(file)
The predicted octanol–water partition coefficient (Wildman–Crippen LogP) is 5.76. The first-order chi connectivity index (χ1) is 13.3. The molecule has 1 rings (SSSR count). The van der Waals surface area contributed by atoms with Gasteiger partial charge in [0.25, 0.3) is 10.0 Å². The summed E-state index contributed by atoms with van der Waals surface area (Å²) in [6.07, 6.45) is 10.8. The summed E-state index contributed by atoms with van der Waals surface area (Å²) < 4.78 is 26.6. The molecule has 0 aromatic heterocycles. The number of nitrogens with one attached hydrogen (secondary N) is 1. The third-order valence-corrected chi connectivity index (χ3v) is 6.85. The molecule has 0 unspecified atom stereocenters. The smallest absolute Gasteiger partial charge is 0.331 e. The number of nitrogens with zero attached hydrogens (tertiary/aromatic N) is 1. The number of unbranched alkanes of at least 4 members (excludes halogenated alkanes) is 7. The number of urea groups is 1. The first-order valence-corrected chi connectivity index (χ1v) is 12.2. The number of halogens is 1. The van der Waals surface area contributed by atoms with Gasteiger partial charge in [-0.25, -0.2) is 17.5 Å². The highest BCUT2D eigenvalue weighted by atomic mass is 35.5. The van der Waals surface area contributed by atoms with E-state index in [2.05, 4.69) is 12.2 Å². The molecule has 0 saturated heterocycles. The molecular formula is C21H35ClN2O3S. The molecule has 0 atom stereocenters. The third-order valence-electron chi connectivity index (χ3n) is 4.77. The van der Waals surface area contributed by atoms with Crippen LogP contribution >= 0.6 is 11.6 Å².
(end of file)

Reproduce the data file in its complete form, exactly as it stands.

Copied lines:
The predicted octanol–water partition coefficient (Wildman–Crippen LogP) is 5.76. The first-order chi connectivity index (χ1) is 13.3. The molecule has 1 rings (SSSR count). The van der Waals surface area contributed by atoms with Gasteiger partial charge in [0.25, 0.3) is 10.0 Å². The summed E-state index contributed by atoms with van der Waals surface area (Å²) in [6.07, 6.45) is 10.8. The summed E-state index contributed by atoms with van der Waals surface area (Å²) < 4.78 is 26.6. The molecule has 0 aromatic heterocycles. The number of nitrogens with one attached hydrogen (secondary N) is 1. The third-order valence-corrected chi connectivity index (χ3v) is 6.85. The molecule has 0 unspecified atom stereocenters. The smallest absolute Gasteiger partial charge is 0.331 e. The number of nitrogens with zero attached hydrogens (tertiary/aromatic N) is 1. The number of unbranched alkanes of at least 4 members (excludes halogenated alkanes) is 7. The number of urea groups is 1. The first-order valence-corrected chi connectivity index (χ1v) is 12.2. The number of halogens is 1. The van der Waals surface area contributed by atoms with Gasteiger partial charge in [-0.25, -0.2) is 17.5 Å². The highest BCUT2D eigenvalue weighted by atomic mass is 35.5. The van der Waals surface area contributed by atoms with E-state index in [2.05, 4.69) is 12.2 Å². The molecule has 0 saturated heterocycles. The molecular formula is C21H35ClN2O3S. The molecule has 0 atom stereocenters. The third-order valence-electron chi connectivity index (χ3n) is 4.77. The van der Waals surface area contributed by atoms with Crippen LogP contribution >= 0.6 is 11.6 Å².